Title

DRUMBEAT© for arthritis “ a shared purpose” rather than a “lonely struggle”

Date of Award

2021

Degree Type

Thesis

Degree Name

Master of Medical Science by Research

School

School of Medical and Health Sciences

First Advisor

Amanda Devine

Second Advisor

Leesa Costello

Third Advisor

Stephen Bright

Fourth Advisor

Ros Sambell

Abstract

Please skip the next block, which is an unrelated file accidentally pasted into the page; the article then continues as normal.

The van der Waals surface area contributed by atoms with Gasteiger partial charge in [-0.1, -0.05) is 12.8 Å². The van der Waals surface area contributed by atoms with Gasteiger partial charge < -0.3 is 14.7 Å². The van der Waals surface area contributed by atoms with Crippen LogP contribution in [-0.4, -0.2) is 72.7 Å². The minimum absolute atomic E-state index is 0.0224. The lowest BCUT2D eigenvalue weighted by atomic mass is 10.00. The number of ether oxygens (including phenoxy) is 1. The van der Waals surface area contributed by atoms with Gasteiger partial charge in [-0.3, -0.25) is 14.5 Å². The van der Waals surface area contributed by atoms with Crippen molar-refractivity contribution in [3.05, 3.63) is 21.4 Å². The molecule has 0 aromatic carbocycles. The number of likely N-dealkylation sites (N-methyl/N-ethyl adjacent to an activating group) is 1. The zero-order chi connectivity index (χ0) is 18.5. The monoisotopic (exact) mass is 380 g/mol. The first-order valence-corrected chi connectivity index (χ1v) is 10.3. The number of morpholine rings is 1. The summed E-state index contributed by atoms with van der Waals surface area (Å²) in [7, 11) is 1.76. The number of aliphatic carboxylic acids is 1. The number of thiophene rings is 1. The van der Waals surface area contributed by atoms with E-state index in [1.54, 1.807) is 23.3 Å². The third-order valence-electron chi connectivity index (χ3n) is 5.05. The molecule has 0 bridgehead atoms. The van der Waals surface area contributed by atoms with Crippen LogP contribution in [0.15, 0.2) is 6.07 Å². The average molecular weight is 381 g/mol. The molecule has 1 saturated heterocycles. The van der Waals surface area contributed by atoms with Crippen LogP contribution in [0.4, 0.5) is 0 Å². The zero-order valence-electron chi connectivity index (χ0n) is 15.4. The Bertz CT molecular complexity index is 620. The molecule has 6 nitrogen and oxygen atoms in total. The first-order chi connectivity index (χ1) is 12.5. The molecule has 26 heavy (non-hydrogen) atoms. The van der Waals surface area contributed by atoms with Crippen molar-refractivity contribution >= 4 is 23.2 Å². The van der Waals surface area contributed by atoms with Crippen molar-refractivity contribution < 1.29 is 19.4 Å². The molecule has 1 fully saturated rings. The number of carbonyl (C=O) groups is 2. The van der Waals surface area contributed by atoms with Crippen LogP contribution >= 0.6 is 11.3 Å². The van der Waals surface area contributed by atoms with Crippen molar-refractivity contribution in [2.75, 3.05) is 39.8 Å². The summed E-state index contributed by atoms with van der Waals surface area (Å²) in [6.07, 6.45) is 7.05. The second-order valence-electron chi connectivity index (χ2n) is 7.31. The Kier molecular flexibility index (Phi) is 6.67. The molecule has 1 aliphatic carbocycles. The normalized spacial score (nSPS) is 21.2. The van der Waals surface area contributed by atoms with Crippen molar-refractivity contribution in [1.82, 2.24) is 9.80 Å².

Australia is regarded as a healthy nation, with life expectancy one of the highest in the world. Yet the latest National Health Survey tells a very different story. Almost 50% of Australians are now living with one or more chronic conditions, with arthritis and other musculoskeletal (MSK) conditions representing the most expensive chronic disease group in Australia. As the leading cause of chronic pain and second most common cause of disability and early retirement due to ill health in Australia, Arthritis is costing the economy over $7 billion a year, in addition to over $1.1 billion in extra welfare costs and lost tax revenue. Although personal, social and economic burdens of arthritis are immense they tend to be poorly recognised, with government investment considerably lower than for any other major disease group, with the exception of asthma.